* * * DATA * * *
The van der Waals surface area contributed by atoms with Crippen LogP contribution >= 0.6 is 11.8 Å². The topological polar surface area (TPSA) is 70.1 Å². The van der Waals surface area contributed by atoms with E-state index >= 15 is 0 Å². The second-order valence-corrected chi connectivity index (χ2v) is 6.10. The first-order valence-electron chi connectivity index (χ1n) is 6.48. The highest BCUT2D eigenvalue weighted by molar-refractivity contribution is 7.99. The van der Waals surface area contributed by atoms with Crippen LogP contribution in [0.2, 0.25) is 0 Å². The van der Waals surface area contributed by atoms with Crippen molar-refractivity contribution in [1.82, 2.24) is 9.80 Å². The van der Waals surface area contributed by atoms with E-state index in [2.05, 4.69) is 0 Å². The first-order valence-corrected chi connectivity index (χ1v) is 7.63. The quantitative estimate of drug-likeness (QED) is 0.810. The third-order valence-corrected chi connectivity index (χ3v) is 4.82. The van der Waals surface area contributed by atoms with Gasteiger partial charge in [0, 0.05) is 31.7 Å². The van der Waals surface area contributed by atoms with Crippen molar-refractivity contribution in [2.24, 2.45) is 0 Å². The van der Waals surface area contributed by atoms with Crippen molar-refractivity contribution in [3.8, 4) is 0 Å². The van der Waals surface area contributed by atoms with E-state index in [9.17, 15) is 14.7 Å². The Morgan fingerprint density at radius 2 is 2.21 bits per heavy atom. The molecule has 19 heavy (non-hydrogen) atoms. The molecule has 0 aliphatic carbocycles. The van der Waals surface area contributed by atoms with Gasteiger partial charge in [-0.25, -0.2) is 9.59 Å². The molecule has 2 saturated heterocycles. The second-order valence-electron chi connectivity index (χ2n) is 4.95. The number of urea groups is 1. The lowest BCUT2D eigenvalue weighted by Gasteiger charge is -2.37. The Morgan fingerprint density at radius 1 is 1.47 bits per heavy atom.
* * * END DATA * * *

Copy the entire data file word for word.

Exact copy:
The van der Waals surface area contributed by atoms with Crippen LogP contribution >= 0.6 is 11.8 Å². The topological polar surface area (TPSA) is 70.1 Å². The van der Waals surface area contributed by atoms with E-state index >= 15 is 0 Å². The second-order valence-corrected chi connectivity index (χ2v) is 6.10. The first-order valence-electron chi connectivity index (χ1n) is 6.48. The highest BCUT2D eigenvalue weighted by molar-refractivity contribution is 7.99. The van der Waals surface area contributed by atoms with Crippen LogP contribution in [0.2, 0.25) is 0 Å². The van der Waals surface area contributed by atoms with Crippen molar-refractivity contribution in [1.82, 2.24) is 9.80 Å². The van der Waals surface area contributed by atoms with E-state index in [2.05, 4.69) is 0 Å². The first-order valence-corrected chi connectivity index (χ1v) is 7.63. The quantitative estimate of drug-likeness (QED) is 0.810. The third-order valence-corrected chi connectivity index (χ3v) is 4.82. The van der Waals surface area contributed by atoms with Gasteiger partial charge in [0, 0.05) is 31.7 Å². The van der Waals surface area contributed by atoms with Crippen molar-refractivity contribution in [2.24, 2.45) is 0 Å². The van der Waals surface area contributed by atoms with Crippen molar-refractivity contribution in [3.8, 4) is 0 Å². The van der Waals surface area contributed by atoms with E-state index in [9.17, 15) is 14.7 Å². The Morgan fingerprint density at radius 2 is 2.21 bits per heavy atom. The molecule has 19 heavy (non-hydrogen) atoms. The molecule has 0 aliphatic carbocycles. The van der Waals surface area contributed by atoms with Gasteiger partial charge in [-0.25, -0.2) is 9.59 Å². The molecule has 2 saturated heterocycles. The second-order valence-electron chi connectivity index (χ2n) is 4.95. The number of urea groups is 1. The lowest BCUT2D eigenvalue weighted by Gasteiger charge is -2.37. The Morgan fingerprint density at radius 1 is 1.47 bits per heavy atom.